I fought the questions for a while, some longer than others, until I just could not let myself ignore it anymore. I researched, I read stories, I read books, I questioned myself and questioned some more, I networked with others, I prayed (and prayed and prayed), and I talked with my husband and then decided how we felt, how we wanted to live.

The television offers so many good things, that I couldn’t possibly believe excluding it from our lives was the right way (before this point I had basically stopped watching too, because she might see it). I love to watch cooking shows, shows that are about my interests, and every once in a while a show that makes me laugh. So does my daughter.

I am still not one to have the tv on all day. It just doesn’t fit in with all the playing outside, coloring, playing with babies, dancing, reading and cooking, building (and knocking down) towers and peek-a-boo games we do. But there is something special about the way her face lights up when I turn on her favorite show or the way we cuddle when we watch a movie, or the way we instantly get up and dance when there is music in the program.

I will admit, as much I believe in freedom, I was still a little scared to turn on the television for my girl. Those doubts lingered in me, they had been deeply ingrained. But there is no decrease in her imagination, no evidence of brain rot. She continues to grow and learn and wonder.

I recently read someone advising against it because “there are other more stimulating activities available”. You know what my first thought was? Who wants to be constantly stimulated? We all need to just relax sometimes, and the television is perfect for just that.

 

 

 

This post was written back in 2011. This cute baby is now 5 and still watches TV. She has survived and thrived 🙂

 

 

 

On letting kids try things themselves

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I can climb these by myself.

When I first became a mother, I was so afraid that I was going to screw up. I am a perfectionist and I hate making mistakes. I knew logically that I would make mistakes in parenting, but I also knew that I may be able to avoid some if I tried to find tools and resources that could help me with parenting. I never had set out ahead of time to be an attachment parent, to homeschool let alone unschool, or to parent without punishment. Truthfully, I got in over my head with all the research I did, was overwhelmed with information, and much of it I had to read again later when it applied. I was reading Alfie Kohn when she was 6 months old, and that is when I first learned about parenting without punishment or rewards. I loved it. From there I read many more peacefully parenting books, and one led to another until I decided all these strategies I wanted try in my parenting. Many of them actually helped me, some created more stress and they were not worth it for us long term.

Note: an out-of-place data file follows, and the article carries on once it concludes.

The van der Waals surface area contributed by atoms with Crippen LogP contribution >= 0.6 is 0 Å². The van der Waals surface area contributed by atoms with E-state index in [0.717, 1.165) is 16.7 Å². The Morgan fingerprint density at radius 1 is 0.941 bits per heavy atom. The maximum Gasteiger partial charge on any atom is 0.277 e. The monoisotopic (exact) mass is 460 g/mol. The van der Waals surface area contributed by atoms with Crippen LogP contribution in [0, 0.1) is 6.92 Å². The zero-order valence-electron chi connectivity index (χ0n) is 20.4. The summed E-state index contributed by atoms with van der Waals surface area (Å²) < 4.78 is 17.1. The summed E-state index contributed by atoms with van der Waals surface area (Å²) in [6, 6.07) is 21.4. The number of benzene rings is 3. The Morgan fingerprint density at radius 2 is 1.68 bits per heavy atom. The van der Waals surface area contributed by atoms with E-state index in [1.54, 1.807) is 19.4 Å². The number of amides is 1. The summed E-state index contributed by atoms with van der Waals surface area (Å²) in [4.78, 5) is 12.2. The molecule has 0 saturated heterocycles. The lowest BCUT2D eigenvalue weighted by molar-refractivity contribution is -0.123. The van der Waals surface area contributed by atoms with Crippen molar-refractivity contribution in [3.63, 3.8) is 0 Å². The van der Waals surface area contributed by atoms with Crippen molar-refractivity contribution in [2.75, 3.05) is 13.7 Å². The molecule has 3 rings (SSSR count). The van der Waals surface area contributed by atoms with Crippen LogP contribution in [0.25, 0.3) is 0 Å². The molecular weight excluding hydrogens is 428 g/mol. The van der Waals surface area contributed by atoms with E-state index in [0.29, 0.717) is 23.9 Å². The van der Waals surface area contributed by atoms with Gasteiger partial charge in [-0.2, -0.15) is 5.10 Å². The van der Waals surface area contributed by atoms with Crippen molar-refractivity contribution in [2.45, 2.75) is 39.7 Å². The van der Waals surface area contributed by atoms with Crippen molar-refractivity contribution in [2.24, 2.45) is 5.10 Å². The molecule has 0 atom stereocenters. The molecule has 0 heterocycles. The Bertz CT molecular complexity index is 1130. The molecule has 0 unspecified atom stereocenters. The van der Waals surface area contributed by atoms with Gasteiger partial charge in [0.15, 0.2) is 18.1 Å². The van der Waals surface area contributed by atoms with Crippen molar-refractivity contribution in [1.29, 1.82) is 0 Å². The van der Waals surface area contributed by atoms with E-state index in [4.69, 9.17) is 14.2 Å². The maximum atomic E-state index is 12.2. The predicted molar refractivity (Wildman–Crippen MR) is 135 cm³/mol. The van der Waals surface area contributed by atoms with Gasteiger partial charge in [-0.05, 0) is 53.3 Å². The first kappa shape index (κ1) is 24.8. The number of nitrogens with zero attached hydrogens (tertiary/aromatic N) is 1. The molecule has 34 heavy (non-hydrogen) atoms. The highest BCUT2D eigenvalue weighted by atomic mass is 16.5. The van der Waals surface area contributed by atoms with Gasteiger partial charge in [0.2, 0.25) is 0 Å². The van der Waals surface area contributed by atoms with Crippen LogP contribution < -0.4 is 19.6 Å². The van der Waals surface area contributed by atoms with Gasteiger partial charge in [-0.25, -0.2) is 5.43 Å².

One thing I read about, and I do not even remember where I originally read about it, was letting children try to do things for themselves. Letting them do something, even if it was difficult, let them make mistakes, let them takes risks. Helping them explore things they were curious about even if it was unconventional. Sometimes they would ask for help, sometimes they would mess up, sometimes they would fall; but sometimes they would do something difficult all on their own, figure out a problem, or learn a new skill and feel great about it. This made so much sense to me. It was not always easy to avoid stepping in, but logically, I knew that so much learning came from the process more than the end result.

This could look like many different things at different stages of development. It might be, not stopping a wobbly tower from falling over as a baby builds it again and again until they are learning about balance. It could mean letting your small toddler climb up the steps at the playground, while you just stood behind as a spotter. It could mean letting them practice their balance walking across a wall. My daughter fell sometimes, but in the process she learned how to fall without getting hurt, and overall fell much less than others. Many people commented on how strange it looked to see such a small toddler climbing, jumping, and running through obstacles. She always amazed me with brave attitude, yet quick ability to calculate a situations risks and how to best avoid them. She learned when to ask for help. She also learned that if I stepped in and said that something was not safe then it really was not safe since I tried not to do that often. If she really wanted to try something that wasn’t okay on her own, than I found a way to do it with her when I could.

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She went through a stage as a toddler where she was obsessed with plugs and wall sockets. She quickly figured out how to remove the safety plugs. I tried redirecting, I tried blocking, I tried just saying no. But none of that helped. So I decided to try something else. Whenever she expressed interests in in, I sat next to her and we talked about the plug, what they do, how they work (in toddler terms). I helped her plug and unplug things in safely. She would spend anywhere from 5-20 minutes each time. At first this happened a few times a day. It was a little annoying if I am being honest, but I stuck with it. She stopped going after them by herself but would instead get my attention and point to the plug or say her word for plug. After a couple of times she realized that I would explore it with her, so if she asked and I could not do it right away I would say “Yes, as soon as I finish… rinsing these dishes, or making this snack…” and she would almost always wait for me. Then she started being less and less curious about the plugs until she forgot about them completely. Danger gone, much learned. It was not a hands off solution, it was not a solution that was quick. It required active time and effort on my part. But to me it was worth it. I handled many other things the same way, including when my son learned how to open the refrigerator.